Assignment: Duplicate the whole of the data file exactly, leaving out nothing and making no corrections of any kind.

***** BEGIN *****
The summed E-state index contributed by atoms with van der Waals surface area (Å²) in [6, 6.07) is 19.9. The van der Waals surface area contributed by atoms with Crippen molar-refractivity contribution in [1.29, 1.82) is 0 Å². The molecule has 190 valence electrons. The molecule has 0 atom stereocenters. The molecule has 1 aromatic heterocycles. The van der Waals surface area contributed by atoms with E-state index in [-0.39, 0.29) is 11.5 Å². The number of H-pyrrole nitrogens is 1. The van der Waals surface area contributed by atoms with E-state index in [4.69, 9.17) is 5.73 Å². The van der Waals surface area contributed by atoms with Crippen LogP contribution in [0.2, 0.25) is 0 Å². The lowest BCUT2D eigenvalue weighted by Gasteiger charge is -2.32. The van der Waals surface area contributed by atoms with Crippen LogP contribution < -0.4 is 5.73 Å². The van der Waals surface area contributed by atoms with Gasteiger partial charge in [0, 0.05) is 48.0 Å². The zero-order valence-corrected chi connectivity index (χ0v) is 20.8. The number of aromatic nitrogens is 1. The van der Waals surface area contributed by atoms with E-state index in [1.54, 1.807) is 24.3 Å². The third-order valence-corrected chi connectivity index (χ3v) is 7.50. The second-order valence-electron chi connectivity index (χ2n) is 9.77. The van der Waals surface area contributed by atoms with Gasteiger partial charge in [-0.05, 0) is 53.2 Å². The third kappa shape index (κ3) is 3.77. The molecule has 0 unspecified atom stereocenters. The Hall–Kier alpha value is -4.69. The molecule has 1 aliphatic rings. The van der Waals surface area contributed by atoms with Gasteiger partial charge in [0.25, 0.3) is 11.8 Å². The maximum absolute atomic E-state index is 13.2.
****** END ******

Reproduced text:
The summed E-state index contributed by atoms with van der Waals surface area (Å²) in [6, 6.07) is 19.9. The van der Waals surface area contributed by atoms with Crippen molar-refractivity contribution in [1.29, 1.82) is 0 Å². The molecule has 190 valence electrons. The molecule has 0 atom stereocenters. The molecule has 1 aromatic heterocycles. The van der Waals surface area contributed by atoms with E-state index in [-0.39, 0.29) is 11.5 Å². The number of H-pyrrole nitrogens is 1. The van der Waals surface area contributed by atoms with E-state index in [4.69, 9.17) is 5.73 Å². The van der Waals surface area contributed by atoms with Crippen LogP contribution in [0.2, 0.25) is 0 Å². The lowest BCUT2D eigenvalue weighted by Gasteiger charge is -2.32. The van der Waals surface area contributed by atoms with Crippen LogP contribution < -0.4 is 5.73 Å². The van der Waals surface area contributed by atoms with Gasteiger partial charge in [0, 0.05) is 48.0 Å². The zero-order valence-corrected chi connectivity index (χ0v) is 20.8. The number of aromatic nitrogens is 1. The van der Waals surface area contributed by atoms with E-state index in [1.54, 1.807) is 24.3 Å². The third-order valence-corrected chi connectivity index (χ3v) is 7.50. The second-order valence-electron chi connectivity index (χ2n) is 9.77. The van der Waals surface area contributed by atoms with Gasteiger partial charge in [-0.05, 0) is 53.2 Å². The third kappa shape index (κ3) is 3.77. The molecule has 0 unspecified atom stereocenters. The Hall–Kier alpha value is -4.69. The molecule has 1 aliphatic rings. The van der Waals surface area contributed by atoms with Gasteiger partial charge in [0.25, 0.3) is 11.8 Å². The maximum absolute atomic E-state index is 13.2.